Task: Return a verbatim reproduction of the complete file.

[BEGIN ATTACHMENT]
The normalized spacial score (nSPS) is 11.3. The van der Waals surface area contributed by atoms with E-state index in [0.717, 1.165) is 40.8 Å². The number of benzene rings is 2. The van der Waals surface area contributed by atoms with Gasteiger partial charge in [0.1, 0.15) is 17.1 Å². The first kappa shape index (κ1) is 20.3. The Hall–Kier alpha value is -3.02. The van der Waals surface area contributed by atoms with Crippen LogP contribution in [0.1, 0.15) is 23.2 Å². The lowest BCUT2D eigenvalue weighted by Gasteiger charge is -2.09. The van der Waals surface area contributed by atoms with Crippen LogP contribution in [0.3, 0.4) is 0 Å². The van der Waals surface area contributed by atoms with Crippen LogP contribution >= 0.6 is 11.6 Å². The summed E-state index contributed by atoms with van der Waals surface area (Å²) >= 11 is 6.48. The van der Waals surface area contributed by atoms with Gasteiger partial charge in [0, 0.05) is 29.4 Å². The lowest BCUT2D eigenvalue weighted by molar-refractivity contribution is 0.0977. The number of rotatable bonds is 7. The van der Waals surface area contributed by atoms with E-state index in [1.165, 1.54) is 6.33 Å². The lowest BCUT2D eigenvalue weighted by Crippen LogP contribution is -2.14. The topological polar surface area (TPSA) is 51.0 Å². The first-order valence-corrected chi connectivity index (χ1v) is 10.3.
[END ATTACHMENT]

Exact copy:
The normalized spacial score (nSPS) is 11.3. The van der Waals surface area contributed by atoms with E-state index in [0.717, 1.165) is 40.8 Å². The number of benzene rings is 2. The van der Waals surface area contributed by atoms with Gasteiger partial charge in [0.1, 0.15) is 17.1 Å². The first kappa shape index (κ1) is 20.3. The Hall–Kier alpha value is -3.02. The van der Waals surface area contributed by atoms with Crippen LogP contribution in [0.1, 0.15) is 23.2 Å². The lowest BCUT2D eigenvalue weighted by Gasteiger charge is -2.09. The van der Waals surface area contributed by atoms with Crippen LogP contribution in [0.3, 0.4) is 0 Å². The van der Waals surface area contributed by atoms with Crippen LogP contribution >= 0.6 is 11.6 Å². The summed E-state index contributed by atoms with van der Waals surface area (Å²) >= 11 is 6.48. The van der Waals surface area contributed by atoms with Gasteiger partial charge in [0, 0.05) is 29.4 Å². The lowest BCUT2D eigenvalue weighted by molar-refractivity contribution is 0.0977. The number of rotatable bonds is 7. The van der Waals surface area contributed by atoms with E-state index in [1.165, 1.54) is 6.33 Å². The lowest BCUT2D eigenvalue weighted by Crippen LogP contribution is -2.14. The topological polar surface area (TPSA) is 51.0 Å². The first-order valence-corrected chi connectivity index (χ1v) is 10.3.